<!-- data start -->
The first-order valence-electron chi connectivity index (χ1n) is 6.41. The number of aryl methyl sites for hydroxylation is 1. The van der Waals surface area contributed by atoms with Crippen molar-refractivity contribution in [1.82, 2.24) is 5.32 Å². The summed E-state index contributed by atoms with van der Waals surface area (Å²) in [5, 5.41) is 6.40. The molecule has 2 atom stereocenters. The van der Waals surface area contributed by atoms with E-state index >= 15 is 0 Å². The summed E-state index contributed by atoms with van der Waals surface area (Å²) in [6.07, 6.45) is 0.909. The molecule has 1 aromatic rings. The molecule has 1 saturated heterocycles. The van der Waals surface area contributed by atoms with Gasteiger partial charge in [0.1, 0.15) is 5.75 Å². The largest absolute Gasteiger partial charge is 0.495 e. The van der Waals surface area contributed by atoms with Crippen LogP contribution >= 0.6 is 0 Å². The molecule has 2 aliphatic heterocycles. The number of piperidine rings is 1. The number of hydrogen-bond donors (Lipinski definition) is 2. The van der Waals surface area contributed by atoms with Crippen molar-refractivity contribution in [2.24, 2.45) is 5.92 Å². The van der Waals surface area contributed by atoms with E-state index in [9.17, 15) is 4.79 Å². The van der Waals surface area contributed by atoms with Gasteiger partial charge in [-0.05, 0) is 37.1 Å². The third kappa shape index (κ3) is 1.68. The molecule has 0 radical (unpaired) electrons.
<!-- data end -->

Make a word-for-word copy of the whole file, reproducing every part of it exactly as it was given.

The first-order valence-electron chi connectivity index (χ1n) is 6.41. The number of aryl methyl sites for hydroxylation is 1. The van der Waals surface area contributed by atoms with Crippen molar-refractivity contribution in [1.82, 2.24) is 5.32 Å². The summed E-state index contributed by atoms with van der Waals surface area (Å²) in [5, 5.41) is 6.40. The molecule has 2 atom stereocenters. The van der Waals surface area contributed by atoms with E-state index >= 15 is 0 Å². The summed E-state index contributed by atoms with van der Waals surface area (Å²) in [6.07, 6.45) is 0.909. The molecule has 1 aromatic rings. The molecule has 1 saturated heterocycles. The van der Waals surface area contributed by atoms with Gasteiger partial charge in [0.1, 0.15) is 5.75 Å². The largest absolute Gasteiger partial charge is 0.495 e. The van der Waals surface area contributed by atoms with Crippen LogP contribution >= 0.6 is 0 Å². The molecule has 2 aliphatic heterocycles. The number of piperidine rings is 1. The number of hydrogen-bond donors (Lipinski definition) is 2. The van der Waals surface area contributed by atoms with Crippen molar-refractivity contribution in [2.24, 2.45) is 5.92 Å². The van der Waals surface area contributed by atoms with E-state index in [9.17, 15) is 4.79 Å². The van der Waals surface area contributed by atoms with Gasteiger partial charge in [-0.05, 0) is 37.1 Å². The third kappa shape index (κ3) is 1.68. The molecule has 0 radical (unpaired) electrons.